Foods to eat: fish/seafood, walnuts, flaxseed and avocados.

Vitamin A/Beta-Carotene

influences synthesizing epithelial tissue enzymes that prevent skin cell death. It also accelerates skin regeneration in wounds, burns, and other injuries.

Foods to eat: dark green leafy vegetables like kale, spinach, broccoli, carrots, sweet potatoes, squash. bell pepper, mango and cantaloupe, eggs and beef liver.

Vitamin C/L-ascorbic acid

provides an antioxidant effect, helps fight free radicals, slows down premature skin aging, and can repair damaged cell DNA. It also regulates pH and strengthens local immunity. Vitamin C prolongs youth, stimulating the production of collagen, which is responsible for the elastic and beautiful skin and the absence of wrinkles.

Include food to your diet: lemon, orange, kiwi, grapefruit, bell/chili peppers, strawberries, tomatoes, broccoli, cabbage, parsley, spinach and black current.

Vitamin E

stimulates cell renewal, has a lifting effect, and prevents skin aging. It traps free radicals, preventing them from spreading. Also, the vitamin is famous for its anti-inflammatory properties, retaining moisture in the epidermis, normalizing sebum production, and promoting collagen production.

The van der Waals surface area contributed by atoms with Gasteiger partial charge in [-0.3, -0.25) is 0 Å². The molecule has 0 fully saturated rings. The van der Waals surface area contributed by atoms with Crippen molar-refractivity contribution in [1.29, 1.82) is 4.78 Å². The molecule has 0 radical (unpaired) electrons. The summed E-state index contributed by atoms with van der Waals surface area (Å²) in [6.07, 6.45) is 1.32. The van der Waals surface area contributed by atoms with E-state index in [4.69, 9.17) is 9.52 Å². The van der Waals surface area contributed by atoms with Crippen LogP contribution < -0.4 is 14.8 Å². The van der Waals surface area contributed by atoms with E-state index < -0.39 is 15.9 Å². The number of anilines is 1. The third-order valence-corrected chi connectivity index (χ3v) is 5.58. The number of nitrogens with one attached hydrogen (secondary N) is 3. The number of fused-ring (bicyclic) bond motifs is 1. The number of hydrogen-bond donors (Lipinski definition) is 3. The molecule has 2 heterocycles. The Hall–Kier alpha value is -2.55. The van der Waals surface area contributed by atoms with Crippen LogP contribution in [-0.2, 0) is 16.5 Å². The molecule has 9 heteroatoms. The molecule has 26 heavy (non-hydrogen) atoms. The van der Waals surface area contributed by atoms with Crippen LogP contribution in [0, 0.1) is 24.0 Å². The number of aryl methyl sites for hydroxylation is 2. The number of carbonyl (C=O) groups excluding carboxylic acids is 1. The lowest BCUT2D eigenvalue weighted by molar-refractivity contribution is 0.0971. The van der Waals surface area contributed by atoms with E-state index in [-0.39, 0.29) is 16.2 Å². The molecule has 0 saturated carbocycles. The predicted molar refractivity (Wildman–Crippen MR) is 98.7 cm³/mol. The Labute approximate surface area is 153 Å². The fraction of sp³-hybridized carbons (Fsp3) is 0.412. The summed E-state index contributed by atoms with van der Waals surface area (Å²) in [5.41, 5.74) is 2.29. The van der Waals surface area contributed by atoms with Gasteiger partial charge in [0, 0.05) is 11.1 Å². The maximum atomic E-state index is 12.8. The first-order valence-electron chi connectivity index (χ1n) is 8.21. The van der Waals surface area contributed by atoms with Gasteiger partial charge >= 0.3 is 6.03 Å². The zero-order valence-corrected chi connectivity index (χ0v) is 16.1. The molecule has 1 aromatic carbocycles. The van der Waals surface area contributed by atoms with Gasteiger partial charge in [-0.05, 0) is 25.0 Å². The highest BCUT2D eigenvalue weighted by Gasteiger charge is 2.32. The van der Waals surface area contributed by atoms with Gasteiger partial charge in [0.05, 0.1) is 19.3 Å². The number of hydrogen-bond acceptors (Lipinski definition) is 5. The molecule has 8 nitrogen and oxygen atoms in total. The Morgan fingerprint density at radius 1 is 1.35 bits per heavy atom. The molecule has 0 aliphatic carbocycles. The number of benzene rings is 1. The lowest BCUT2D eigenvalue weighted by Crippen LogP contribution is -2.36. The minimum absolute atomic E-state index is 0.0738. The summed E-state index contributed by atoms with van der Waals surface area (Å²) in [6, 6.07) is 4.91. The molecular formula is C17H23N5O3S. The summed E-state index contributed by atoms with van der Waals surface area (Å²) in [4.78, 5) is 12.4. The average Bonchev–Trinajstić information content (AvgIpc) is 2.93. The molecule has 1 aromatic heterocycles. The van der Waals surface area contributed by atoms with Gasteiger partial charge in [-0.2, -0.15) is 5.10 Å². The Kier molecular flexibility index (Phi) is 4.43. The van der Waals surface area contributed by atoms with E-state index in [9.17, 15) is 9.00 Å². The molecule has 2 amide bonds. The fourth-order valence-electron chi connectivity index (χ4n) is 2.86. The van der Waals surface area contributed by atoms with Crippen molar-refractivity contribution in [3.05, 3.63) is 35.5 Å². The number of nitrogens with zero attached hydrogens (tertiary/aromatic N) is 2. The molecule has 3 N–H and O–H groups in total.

Food to eat: wheat germ oil, sunflower seeds, nuts, greens, pumpkin, peppers, asparagus, mango, avocado.


belongs to one of the vital trace elements that can only be obtained by following a proper diet. It is an antioxidant that allows you to control the number of free radicals, reduces their volume if necessary, and protects cells from damage.

Food to eat: brazil nuts, yellowfin tuna, halibut, sardines, chicken, eggs.


is involved in processing fatty acids and stimulates skin cell repair. It makes skin clearer, promotes regeneration, and slows down the formation of free radicals that cause aging. Zinc also prevents the formation of pimples and acne. If you have oily skin and the face begins to glow after a while after cleansing, zinc will help eliminate skin impurities that lead to the formation of comedones.

Food with zinc: oysters, beef, crab, lobster, pork chop, baked beans, fortified cereals, pumpkin seeds, cashews.

Niacin/vitamin B3